Leadership for the 21st Century

August 1, 2013

 

By LINDA NOWAK
Business Journal columnist

Successful business leaders understand how important relationship building is for the long-term financial security of their organizations.

However, sometimes we forget that the same relationship-building skills we use with clients are just as important to use with our employees. We, as leaders, are constantly challenged to learn the best methods for motivating and inspiring our workforce to be engaged and to do the best that they can do.

“The landscape of business is shifting from leaders who had high authority and faced low conflict to leaders who have lower authority and face greater conflict,” according to Srikant Datar, David Garvin and Patrick Cullen in their book “Rethinking the MBA.” Leadership skills that worked 20 years ago are unlikely to be effective today. In CSU Stanislaus’ Executive MBA program, we focus on this topic, Leadership in the 21st Century.

Successful leaders have learned that they should treat their employees as they would like to be treated, with fairness and respect. Earn their trust by being honest with them, even when it is painful, and by following through with the commitments we make to them.

Effective leaders solicit employee feedback, because people on the front lines can see close up what is working and what needs to be changed. Communicate clear goals for the organization and for the employee. Opportunities for career growth through training and advancement should be made available, because without hope for a brighter future, employees grow complacent and discouraged. And constant communication is critical to avoid misinterpretation, rumors and anxiety.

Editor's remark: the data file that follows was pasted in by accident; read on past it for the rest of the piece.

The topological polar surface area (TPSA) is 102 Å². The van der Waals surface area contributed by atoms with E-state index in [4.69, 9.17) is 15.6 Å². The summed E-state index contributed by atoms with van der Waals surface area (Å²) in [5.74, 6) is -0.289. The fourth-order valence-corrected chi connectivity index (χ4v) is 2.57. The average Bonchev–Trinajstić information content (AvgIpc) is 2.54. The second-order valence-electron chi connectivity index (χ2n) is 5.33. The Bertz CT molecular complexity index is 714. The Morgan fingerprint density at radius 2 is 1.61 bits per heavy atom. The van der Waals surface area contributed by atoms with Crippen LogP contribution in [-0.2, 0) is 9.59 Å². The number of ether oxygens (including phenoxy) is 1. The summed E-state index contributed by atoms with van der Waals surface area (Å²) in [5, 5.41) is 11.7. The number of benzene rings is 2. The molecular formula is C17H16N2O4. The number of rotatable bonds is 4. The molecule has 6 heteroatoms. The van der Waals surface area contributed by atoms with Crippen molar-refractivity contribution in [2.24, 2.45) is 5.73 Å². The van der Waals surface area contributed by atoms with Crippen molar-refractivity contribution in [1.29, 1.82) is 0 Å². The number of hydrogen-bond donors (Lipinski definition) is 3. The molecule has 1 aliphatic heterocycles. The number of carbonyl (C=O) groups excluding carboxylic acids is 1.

David Pincus and Harold E. Rudnick analyzed the work of successful leaders and summarized five core principles in effective contemporary leadership:

1. Empathizing: Listening and responding to our employees’ feelings and concerns; putting ourselves in their shoes. This can be difficult to do if we are busy and distracted, but we should set time aside to listen to our employees.

2. Involving: Inviting team members to meaningfully participate in strategic planning. This will allow participants to take ownership and support new organizational initiatives. Not consulting with staff is a perfect way for them to disengage.

3. Communicating: Sharing information constantly, seeking employees’ opinions and acknowledging contributions. Communicate clear goals and provide feedback. Use every available medium to keep people in the loop. And one of the most meaningful ways to build employee relationships is in person; take time to stroll the halls and the factory floor and chat with the people who are working there.

4. Persisting: Understanding that change takes time, patience and persistence. A clearly communicated plan of action is essential. If one approach fails, another may succeed. We should keep our eyes on the goal and not let the naysayers get us down.

5. Envisioning: Imagining a shared vision of what needs to be accomplished. Envision changes that benefit everyone, not just the leadership. Explain why a particular strategy positively impacts the organization and all stakeholders.

Creating a vision for the future that all can embrace takes time, consultation, process and patience. Through our actions, we set an example for those around us. By remaining positive, being kind and keeping our sense of humor, we create an atmosphere in which it is fun to come to work and do the best we can do, even in difficult times.

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